Op-Ed

Library offers parents help for tough talks on screen time, death

Parents, grandparents, and other caregivers are a child’s first and best teachers, and the Bellingham Public Library can help. It has all kinds of resources for the big people who are so important in little people’s lives.
Parents, grandparents, and other caregivers are a child’s first and best teachers, and the Bellingham Public Library can help. It has all kinds of resources for the big people who are so important in little people’s lives. Courtesy to The Bellingham Herald

Do you have a child in your life? Parents, grandparents and other caregivers are a child’s first and best teachers, long before they start school. The Bellingham Public Library has resources to support parenting and caregiving, and is increasing emphasis on parenting education in the months ahead.

Storytimes led by experienced educators, videos emphasizing early literacy practices for parents to try out at home, a new education series planned this fall at the library, and more: we have all kinds of resources for the big people who are so important in our little people’s lives.

Series for parents and caregivers

In recognition of parents and caregivers as a child’s first teachers, we want to support the great work already being done every day. We all want to do our best for our children, but sometimes we don’t know how to approach an issue or a topic.

The Bellingham Public Library is helping parents, caregivers and teachers tackle two issues that families often have questions about: the use of screen media during early childhood and how to talk about death with children and teenagers.

This fall we are hosting the following free education sessions to connect families directly with the latest research as well as practical advice about these sometimes-challenging issues.

Using Screen Media with Young Children

Sept. 29, 6-7:30 p.m., Central Library Lecture Room: Screens are everywhere. Dr. Sarah Lytle, director of Outreach and Education with the University of Washington’s Institute for Learning & Brain Sciences, will present the latest research on the trends of screen media and toys and the impacts, both positive and negative, on the use of screens during early childhood. Attendees will explore important cognitive advances children make during the first years of life that impact their ability to learn from screens and discuss many practical applications and resources available to make the most of this ever-present media technology.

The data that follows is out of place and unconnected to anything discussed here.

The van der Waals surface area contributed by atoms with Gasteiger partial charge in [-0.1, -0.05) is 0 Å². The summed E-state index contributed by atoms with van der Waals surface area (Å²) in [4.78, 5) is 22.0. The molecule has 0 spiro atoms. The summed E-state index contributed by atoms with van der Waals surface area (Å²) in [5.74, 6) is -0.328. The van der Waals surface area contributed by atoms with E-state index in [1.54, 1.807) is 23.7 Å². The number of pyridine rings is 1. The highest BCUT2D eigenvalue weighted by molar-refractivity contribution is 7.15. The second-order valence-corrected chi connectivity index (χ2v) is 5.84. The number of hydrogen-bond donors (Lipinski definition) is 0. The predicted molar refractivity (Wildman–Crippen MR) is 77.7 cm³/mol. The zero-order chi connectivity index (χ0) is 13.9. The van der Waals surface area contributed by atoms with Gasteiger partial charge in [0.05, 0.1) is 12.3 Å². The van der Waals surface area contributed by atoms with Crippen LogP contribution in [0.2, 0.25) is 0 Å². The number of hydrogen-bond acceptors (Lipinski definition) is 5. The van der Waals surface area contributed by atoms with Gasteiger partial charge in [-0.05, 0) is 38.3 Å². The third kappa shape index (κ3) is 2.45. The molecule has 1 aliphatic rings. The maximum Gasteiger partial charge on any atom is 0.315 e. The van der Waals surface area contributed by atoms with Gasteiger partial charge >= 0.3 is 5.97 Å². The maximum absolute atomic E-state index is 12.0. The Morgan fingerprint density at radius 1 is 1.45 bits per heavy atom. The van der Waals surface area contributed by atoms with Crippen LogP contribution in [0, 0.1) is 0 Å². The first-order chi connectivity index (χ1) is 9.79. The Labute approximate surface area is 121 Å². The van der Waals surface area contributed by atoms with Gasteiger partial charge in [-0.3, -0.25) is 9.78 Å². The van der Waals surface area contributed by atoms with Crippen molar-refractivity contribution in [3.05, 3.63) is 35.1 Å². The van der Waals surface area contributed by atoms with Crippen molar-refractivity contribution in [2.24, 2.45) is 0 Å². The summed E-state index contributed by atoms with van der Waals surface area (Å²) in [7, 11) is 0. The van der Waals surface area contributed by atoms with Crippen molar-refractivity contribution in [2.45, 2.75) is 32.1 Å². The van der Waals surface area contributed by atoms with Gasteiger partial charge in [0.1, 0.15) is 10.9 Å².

Books for Young People about Death and Loss

Oct. 27, 5:30-6:30 p.m., Central Library Lecture Room: If you are concerned about discussing death with children or youths, you’re not alone. Many of us hesitate to talk about death, particularly with children. But death is an inescapable fact of life, and although these conversations about death and loss are difficult to have, they are important.

Join Marie Eaton, director of the Palliative Care Institute at WWU; Sylvia Tag, librarian and curator of the Children’s Literature Collection at WWU; and Thom Barthelmess, youth services manager at the Whatcom County Library System, for an introduction to the books that can provide pathways to these difficult conversations, and tips for introducing them with the young people in your life.

All Bellingham Public Library events are free. These two programs are sponsored by the Friends of the Bellingham Public Library.

Storytimes are for children and parents

Of course, public libraries are well-known for children’s storytimes. At Bellingham Public Library we hold 15 storytimes serving about 275 children and their parents each week.

But did you know that storytimes are as much for the parents as for the children?

Our goal in storytime is to strengthen family bonds through sharing stories, songs, movement and crafts. These are interactive experiences for parents/caregivers and children, and adult participation is key to their success.

Additionally, staff who present storytimes model ways to read stories aloud to children and love to introduce children and families to new songs, stories and ideas. Each staff member has their own style, tricks and tips and we hope to inspire families to continue singing songs, sharing books and exploring ideas and our world at home.

Proven practices support families

These are just a few of the ways we support people to be a child’s first and best teacher. Learn more about our programs for children, teens, parents, teachers and caregivers by visiting the Children’s Department at the Central Library downtown. Or find us online at bellinghampubliclibrary.org.

Bethany Hoglund is the head of Youth Services for the Bellingham Public Library.

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